Fresh Prince of Bel Air
London-born, Oxford-educated, Geoffrey Butler (I mean) managed to stand out on a show with one of the most charismatic actors of the last twenty years. He also managed to stand out in a house where this was a regular occurrence:

His dry British sarcasm and rapier wit managed to ground a show with larger than life characters, allowing them to ascend in ways they otherwise might not have. When I decided to write this as a first post, Geoffrey immediately came to mind, for the following reasons:

5. Daphne Moon

One of TV’s greatest spinoffs (in fact, were it not for the Andy Griffith Show, perhaps TV’s greatest spinoff) gave us one of the genre’s best domestic caretakers. Hired as Martin Crane’s live-in physical therapist, Daphne also doubled as the Cranes’ housekeeper and Niles Crane’s eventual love interest. I don’t know if the character was written to play such a central role in the show or if Jane Leeves’s screen presence demanded it, but as the seasons of Frasier wore on, Daphne’s screen time steadily increased. Smart, confident yet relatably disorganized, Daphne served as the window through which we could access Frasier’s and Niles’s over-the-top snobbery. In other words, without Daphne, Frasier is just a show about two stuffy psychiatrists and their troubles trying to procure opera tickets because who hasn’t been there? Me, and probably you.

4. Florence Johnston

The Jeffersons
I wrestled with where to put Florence. As this list goes, she’s my personal favorite. She came into each scene like a thunderbolt, and her interactions with George provided the essence of what made the Jeffersons sofa king hilarious. Like, for real LOL funny. In fact, I’m thinking about it, and I don’t know if two TV characters have ever had more onscreen chemistry. Most historic comedy duos are comprised of the straight man and the funny man. The straight man tees it up, the funny man knocks it out of the park. Think Andy Taylor and Barney Fife, Ralph Kramden and Ed Norton, Archie Bunker and anyone. But with George and Florence, both gave as much as they took. I could go on and on trying to wax lyrical about what made Florence outstanding, but I could never do her justice. Instead, this:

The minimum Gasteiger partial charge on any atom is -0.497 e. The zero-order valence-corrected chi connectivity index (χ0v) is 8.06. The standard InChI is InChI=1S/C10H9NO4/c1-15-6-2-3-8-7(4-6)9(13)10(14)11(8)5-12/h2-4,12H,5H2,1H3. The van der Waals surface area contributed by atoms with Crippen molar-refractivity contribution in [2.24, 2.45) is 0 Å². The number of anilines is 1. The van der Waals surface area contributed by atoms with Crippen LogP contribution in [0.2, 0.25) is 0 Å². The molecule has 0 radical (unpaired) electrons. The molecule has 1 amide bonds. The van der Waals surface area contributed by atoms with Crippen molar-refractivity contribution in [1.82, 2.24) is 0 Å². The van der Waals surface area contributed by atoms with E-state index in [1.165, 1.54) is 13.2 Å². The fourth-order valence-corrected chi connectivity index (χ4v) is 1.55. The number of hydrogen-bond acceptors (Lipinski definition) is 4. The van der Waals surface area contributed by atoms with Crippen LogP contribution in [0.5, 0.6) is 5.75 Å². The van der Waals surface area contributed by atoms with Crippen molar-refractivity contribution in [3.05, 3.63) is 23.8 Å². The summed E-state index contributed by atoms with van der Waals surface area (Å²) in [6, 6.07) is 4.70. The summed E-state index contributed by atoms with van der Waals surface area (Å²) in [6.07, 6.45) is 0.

3. Alice Nelson

The Brady Bunch
Alice Nelson was another of the characters that came immediately to mind when I started compiling this list. And the image I thought of was pretty specific:

Amid all the ridiculousness of the Brady clan, Alice provided the show’s only common sense. Of course, now we know that wasn’t a coincidence; it was meant to amplify the drama by comparison. Over here, Alice is dutifully cooking a gourmet meal for eight, while over there Greg is having funny thoughts about his stepsister, the school dance is coming up and Jan is plotting everyone’s demise. All while Mike contemplates his T-square and Carol relaxes after a long day of stay-at-home mothering despite having kids who are gone eight hours a day and a housekeeper/cook who does all the domestic chores. Seriously, Carol.

I like to think Alice is the showrunners’ way of winking to us, saying, “Of course this is ridiculous. A football couldn’t do that much damage to a nose is if it was shot out of an F-16 Tomahawk.” Thanks for keeping it real, Alice.

2. Bee Taylor

The Andy Griffith Show